Journalists probably receive more pitches each day than they do texts or calls from their friends and loved ones. How many emails have you read today? Before you begin moaning and groaning about the amount of unread messages in your inbox or how many you’ve simply skimmed and filed away, stop. Because no matter how much you think you know about email inundation, reporters have it worse off.
According to the U.S. Bureau of Labor Statistics, there were two PR people for every reporter in the year 2000. PR professionals now outnumber journalists by about about five to one. And with publications’ ranks shrinking rapidly, simple math tells us that reporters are in a tough spot.
Prominent journalists can receive upwards of 100 pitches each day. Every. Single. Day. Imagine that.
Part of the problem is that PR pros need to do a better job of making sure that their pitches are aimed at the appropriate targets and that the topics are truly newsworthy. This is an easy fix. The other – more challenging – issue is that the media landscape has diminished to the point where the sheer volume of companies vying for journalists’ attention is becoming unmanageable.
So what can we do as PR professionals to stand out from the crowd? How can we avoid joining the stampede of pitches headed straight for reporters’ trash folders? What’s the best way to stand a chance at catching a journalist’s eye?
There’s no perfect answer to these questions. There are tons of considerations to make when crafting an email pitch. What type of greeting will be best received? Is it too long? Links or attachments for multimedia materials? Etc.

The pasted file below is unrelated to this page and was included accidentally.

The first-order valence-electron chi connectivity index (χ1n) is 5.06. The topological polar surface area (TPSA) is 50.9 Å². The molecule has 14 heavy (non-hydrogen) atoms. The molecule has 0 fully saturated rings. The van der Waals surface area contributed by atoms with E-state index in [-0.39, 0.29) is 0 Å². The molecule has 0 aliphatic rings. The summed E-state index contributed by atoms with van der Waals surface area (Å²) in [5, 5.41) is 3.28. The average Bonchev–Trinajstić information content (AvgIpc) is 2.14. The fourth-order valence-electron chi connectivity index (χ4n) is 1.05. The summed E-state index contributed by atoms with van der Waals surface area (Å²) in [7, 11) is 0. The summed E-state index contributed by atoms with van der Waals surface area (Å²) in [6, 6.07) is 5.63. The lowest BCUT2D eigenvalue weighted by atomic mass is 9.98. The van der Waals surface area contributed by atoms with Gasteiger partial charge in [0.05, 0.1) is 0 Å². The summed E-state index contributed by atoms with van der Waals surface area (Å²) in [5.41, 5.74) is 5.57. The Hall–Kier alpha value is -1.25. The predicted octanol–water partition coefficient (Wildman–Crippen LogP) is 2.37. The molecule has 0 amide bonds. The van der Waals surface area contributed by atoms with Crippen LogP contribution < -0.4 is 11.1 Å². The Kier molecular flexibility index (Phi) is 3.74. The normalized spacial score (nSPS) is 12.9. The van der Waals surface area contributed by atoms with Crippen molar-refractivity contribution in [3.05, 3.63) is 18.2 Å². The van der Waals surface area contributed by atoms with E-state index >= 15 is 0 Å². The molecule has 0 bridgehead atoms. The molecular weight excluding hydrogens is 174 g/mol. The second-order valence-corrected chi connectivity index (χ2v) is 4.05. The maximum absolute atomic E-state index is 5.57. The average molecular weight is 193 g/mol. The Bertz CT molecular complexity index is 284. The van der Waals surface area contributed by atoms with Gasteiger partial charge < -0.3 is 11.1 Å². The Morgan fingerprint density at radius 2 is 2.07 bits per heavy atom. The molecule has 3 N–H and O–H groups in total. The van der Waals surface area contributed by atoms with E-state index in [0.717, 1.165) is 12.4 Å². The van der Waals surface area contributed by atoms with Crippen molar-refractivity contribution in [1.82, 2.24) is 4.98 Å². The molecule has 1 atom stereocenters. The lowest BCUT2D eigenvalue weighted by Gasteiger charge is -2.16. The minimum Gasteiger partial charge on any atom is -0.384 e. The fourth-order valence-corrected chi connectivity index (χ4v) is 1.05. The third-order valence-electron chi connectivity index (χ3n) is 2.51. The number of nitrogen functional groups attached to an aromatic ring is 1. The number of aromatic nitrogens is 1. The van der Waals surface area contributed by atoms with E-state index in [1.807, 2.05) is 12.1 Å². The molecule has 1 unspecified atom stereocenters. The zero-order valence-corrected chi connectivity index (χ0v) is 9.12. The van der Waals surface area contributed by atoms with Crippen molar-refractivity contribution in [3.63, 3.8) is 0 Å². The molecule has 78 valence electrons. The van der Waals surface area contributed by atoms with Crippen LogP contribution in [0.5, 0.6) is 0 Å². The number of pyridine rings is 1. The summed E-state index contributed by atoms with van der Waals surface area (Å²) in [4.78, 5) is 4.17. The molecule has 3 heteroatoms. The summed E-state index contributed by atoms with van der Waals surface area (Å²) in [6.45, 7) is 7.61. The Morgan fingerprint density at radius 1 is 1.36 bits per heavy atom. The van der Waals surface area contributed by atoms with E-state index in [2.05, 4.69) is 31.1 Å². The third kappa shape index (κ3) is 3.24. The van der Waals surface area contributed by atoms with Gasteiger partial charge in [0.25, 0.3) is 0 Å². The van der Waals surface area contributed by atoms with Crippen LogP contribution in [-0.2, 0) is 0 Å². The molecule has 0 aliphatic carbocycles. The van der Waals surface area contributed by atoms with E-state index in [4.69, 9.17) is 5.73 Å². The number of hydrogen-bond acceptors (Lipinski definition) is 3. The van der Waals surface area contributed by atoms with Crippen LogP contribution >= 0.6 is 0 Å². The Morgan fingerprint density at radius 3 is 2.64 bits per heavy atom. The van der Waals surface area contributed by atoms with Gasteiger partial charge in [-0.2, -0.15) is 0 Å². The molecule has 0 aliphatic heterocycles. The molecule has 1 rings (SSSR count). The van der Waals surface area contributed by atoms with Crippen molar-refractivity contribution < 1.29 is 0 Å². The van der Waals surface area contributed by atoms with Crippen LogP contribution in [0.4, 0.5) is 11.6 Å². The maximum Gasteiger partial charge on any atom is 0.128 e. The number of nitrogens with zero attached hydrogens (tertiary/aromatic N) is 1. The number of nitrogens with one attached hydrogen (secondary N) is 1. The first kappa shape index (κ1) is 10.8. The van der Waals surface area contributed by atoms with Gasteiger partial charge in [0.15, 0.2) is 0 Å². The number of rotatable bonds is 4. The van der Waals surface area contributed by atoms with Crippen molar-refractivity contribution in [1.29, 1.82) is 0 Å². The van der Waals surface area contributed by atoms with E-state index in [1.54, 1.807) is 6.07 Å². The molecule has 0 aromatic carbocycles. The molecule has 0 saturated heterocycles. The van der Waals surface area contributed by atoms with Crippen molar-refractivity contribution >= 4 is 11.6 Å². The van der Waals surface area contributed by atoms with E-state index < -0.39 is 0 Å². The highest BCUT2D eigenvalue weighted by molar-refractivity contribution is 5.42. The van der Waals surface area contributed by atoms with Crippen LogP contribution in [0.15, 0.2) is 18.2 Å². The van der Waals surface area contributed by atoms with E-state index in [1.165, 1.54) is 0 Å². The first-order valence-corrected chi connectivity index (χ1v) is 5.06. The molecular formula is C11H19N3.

But none of it matters if your subject line doesn’t grab hold of the recipient’s brain and compel a double click from their index finger.
PR pros spend so much time monkeying with the content, structure and format of the pitch that the subject line can be an afterthought.
Advertising genius David Ogilvy once said, “On the average, five times as many people read the headline as read the body copy. When you have written your headline, you have spent eighty cents out of your dollar.”
Think of the subject line of your email as the headline of your entire pitch. For the most part, a reporter’s decision to actually open a pitch, read it and then maybe respond, rests solely on the merits of the subject line. The subject line is ultimately the only boarder crossing standing between you and a dialogue with, coverage from and hopefully an ongoing relationship with a reporter.
Knowing this, think twice, three, or even ten times before being satisfied with a subject line. Make sure the “so what?” is apparent. Incorporate meaningful statistics. Leave them curious for more details. Ditch the jargon. Write down three options, tweak and fine-tune them, and then right down three more. Make it timely. Make it creative. Make them care.
The number of journalists out there doesn’t seem to be growing, and neither does their patience. Don’t underestimate the power of a well-thought-out subject line. Make it worth a double click.